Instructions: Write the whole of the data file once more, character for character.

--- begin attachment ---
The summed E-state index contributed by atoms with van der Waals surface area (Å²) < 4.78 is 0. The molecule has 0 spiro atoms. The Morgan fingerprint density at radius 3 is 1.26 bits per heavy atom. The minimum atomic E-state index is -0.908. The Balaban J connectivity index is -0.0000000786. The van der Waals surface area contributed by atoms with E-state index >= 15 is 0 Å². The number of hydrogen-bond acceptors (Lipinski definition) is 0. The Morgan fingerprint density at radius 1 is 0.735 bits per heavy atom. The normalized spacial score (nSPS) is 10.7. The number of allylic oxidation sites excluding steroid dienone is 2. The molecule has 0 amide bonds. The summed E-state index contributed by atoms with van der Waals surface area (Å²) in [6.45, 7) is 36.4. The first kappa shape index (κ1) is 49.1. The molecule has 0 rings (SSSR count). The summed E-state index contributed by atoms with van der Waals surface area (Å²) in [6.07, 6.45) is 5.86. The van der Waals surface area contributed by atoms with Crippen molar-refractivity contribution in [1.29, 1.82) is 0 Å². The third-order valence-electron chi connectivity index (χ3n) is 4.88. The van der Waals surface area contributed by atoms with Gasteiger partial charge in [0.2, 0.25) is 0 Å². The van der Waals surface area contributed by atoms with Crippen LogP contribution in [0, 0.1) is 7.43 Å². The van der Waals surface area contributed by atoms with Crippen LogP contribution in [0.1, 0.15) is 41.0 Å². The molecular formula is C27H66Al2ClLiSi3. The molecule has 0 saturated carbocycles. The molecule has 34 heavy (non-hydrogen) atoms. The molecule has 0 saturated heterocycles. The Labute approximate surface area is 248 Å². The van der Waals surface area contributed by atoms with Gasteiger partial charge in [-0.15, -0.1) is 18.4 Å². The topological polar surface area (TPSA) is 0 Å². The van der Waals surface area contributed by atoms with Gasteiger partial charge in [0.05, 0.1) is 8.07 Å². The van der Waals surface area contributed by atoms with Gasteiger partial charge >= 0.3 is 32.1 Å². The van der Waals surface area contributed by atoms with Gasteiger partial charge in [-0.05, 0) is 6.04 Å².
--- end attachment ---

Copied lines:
The summed E-state index contributed by atoms with van der Waals surface area (Å²) < 4.78 is 0. The molecule has 0 spiro atoms. The Morgan fingerprint density at radius 3 is 1.26 bits per heavy atom. The minimum atomic E-state index is -0.908. The Balaban J connectivity index is -0.0000000786. The van der Waals surface area contributed by atoms with E-state index >= 15 is 0 Å². The number of hydrogen-bond acceptors (Lipinski definition) is 0. The Morgan fingerprint density at radius 1 is 0.735 bits per heavy atom. The normalized spacial score (nSPS) is 10.7. The number of allylic oxidation sites excluding steroid dienone is 2. The molecule has 0 amide bonds. The summed E-state index contributed by atoms with van der Waals surface area (Å²) in [6.45, 7) is 36.4. The first kappa shape index (κ1) is 49.1. The molecule has 0 rings (SSSR count). The summed E-state index contributed by atoms with van der Waals surface area (Å²) in [6.07, 6.45) is 5.86. The van der Waals surface area contributed by atoms with Crippen molar-refractivity contribution in [1.29, 1.82) is 0 Å². The third-order valence-electron chi connectivity index (χ3n) is 4.88. The van der Waals surface area contributed by atoms with Gasteiger partial charge in [0.2, 0.25) is 0 Å². The van der Waals surface area contributed by atoms with Crippen LogP contribution in [0, 0.1) is 7.43 Å². The van der Waals surface area contributed by atoms with Crippen LogP contribution in [0.1, 0.15) is 41.0 Å². The molecular formula is C27H66Al2ClLiSi3. The molecule has 0 saturated carbocycles. The molecule has 34 heavy (non-hydrogen) atoms. The molecule has 0 saturated heterocycles. The Labute approximate surface area is 248 Å². The van der Waals surface area contributed by atoms with Gasteiger partial charge in [-0.15, -0.1) is 18.4 Å². The topological polar surface area (TPSA) is 0 Å². The van der Waals surface area contributed by atoms with Gasteiger partial charge in [0.05, 0.1) is 8.07 Å². The van der Waals surface area contributed by atoms with Gasteiger partial charge >= 0.3 is 32.1 Å². The van der Waals surface area contributed by atoms with Gasteiger partial charge in [-0.05, 0) is 6.04 Å².